Though not technically a part of the design, it is impossible to manoeuvre a Kiiahk without a paddling oar. Unlike Sarvonian styles (such as the Ducraer boat's oars), Kiiahk oars are dual-bladed. Each wooden blade is curved into a slight, fractional ‘scoop’ that allows linear shifting of water to pass with much greater ease (as well as allowing greater masses of water to be shifted when paddling backwards). Unusually though, the blades are not mirrors of each other. When the paddle shaft is held with the right blade perpendicular to the ground, the left will always be rotated around 45 yarin (a Tarshiinite measurement of angles - 360 yarin dictating a full circle). This initially annoying aspect of the paddle’s design (making monotonous shaft rotation a neccesity) is not without its purpose, since once the rotating wrist motion has been mastered, more force can be applied on either side of the craft (the paddler alternating between left and right to move in a straight line).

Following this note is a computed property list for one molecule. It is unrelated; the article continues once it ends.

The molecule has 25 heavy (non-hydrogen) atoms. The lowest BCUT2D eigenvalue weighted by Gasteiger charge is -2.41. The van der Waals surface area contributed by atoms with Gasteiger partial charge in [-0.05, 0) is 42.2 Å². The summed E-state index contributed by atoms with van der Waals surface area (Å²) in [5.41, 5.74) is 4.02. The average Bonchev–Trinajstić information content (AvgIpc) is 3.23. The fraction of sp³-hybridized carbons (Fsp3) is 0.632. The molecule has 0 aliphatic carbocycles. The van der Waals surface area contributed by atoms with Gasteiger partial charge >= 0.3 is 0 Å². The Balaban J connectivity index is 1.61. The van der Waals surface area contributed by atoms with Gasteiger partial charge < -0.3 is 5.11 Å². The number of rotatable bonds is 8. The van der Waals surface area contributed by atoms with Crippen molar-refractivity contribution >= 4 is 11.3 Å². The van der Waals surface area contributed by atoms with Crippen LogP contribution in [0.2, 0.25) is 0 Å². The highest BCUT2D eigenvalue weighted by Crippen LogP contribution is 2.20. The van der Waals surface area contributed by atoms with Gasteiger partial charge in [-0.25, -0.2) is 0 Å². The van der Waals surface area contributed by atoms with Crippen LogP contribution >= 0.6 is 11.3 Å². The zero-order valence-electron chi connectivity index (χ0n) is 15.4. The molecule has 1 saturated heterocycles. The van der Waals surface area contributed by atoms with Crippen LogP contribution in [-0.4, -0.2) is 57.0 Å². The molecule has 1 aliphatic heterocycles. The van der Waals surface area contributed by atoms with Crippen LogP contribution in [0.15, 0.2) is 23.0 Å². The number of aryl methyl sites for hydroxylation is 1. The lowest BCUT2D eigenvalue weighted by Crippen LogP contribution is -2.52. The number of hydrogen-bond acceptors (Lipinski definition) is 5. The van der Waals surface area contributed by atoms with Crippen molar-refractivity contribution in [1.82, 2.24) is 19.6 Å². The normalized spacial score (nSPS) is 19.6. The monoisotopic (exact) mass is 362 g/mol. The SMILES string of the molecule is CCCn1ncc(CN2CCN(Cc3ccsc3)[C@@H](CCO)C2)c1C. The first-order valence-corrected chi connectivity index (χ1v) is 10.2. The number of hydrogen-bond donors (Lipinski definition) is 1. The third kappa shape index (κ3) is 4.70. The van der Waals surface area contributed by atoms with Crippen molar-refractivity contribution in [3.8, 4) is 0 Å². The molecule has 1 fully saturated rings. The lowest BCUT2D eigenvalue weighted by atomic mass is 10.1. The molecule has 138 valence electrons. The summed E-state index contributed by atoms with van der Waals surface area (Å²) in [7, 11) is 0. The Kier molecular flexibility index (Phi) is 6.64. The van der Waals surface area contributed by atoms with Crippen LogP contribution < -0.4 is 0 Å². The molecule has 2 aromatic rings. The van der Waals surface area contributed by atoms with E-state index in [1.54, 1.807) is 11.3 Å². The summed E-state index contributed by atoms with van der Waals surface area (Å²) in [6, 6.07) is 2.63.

Usage. The original 'Kanoo' was designed by the Tsohamin with the fast moving rapids of Kimka in mind. Though it is unlikely they would have been versed in the design of the ships used by the Tarshiinites in their trade fleets, these large designs in such violent yet narrow waters would have been unsuitable - most likely resulting in a lot of damage to the craft itself as well as potentially injuring those inside. The compact design of the Kanoo however allowed the Tsohamin to travel easily through the waters.
The relative flatness of the craft in combination with the position of a Kiiahker's hips, legs and feet allowed him to manipulate the position of the boat just by 'reading' the water and responding accordingly. Even in more modern designs, if the current is strong enough it is not impossible for a skilled Kiiahker to direct without a paddle at all - relying solely on their own shifting body weight. However, the unique design of the Kiiahk paddle allows for many more techniques to be demonstrated - allowing the craft to make sharp turns, avoid obstacles, rotate with breakneck speed, move backwards, prevent capsizing and even allow the whole craft to the roll underwater and come back up again the other side.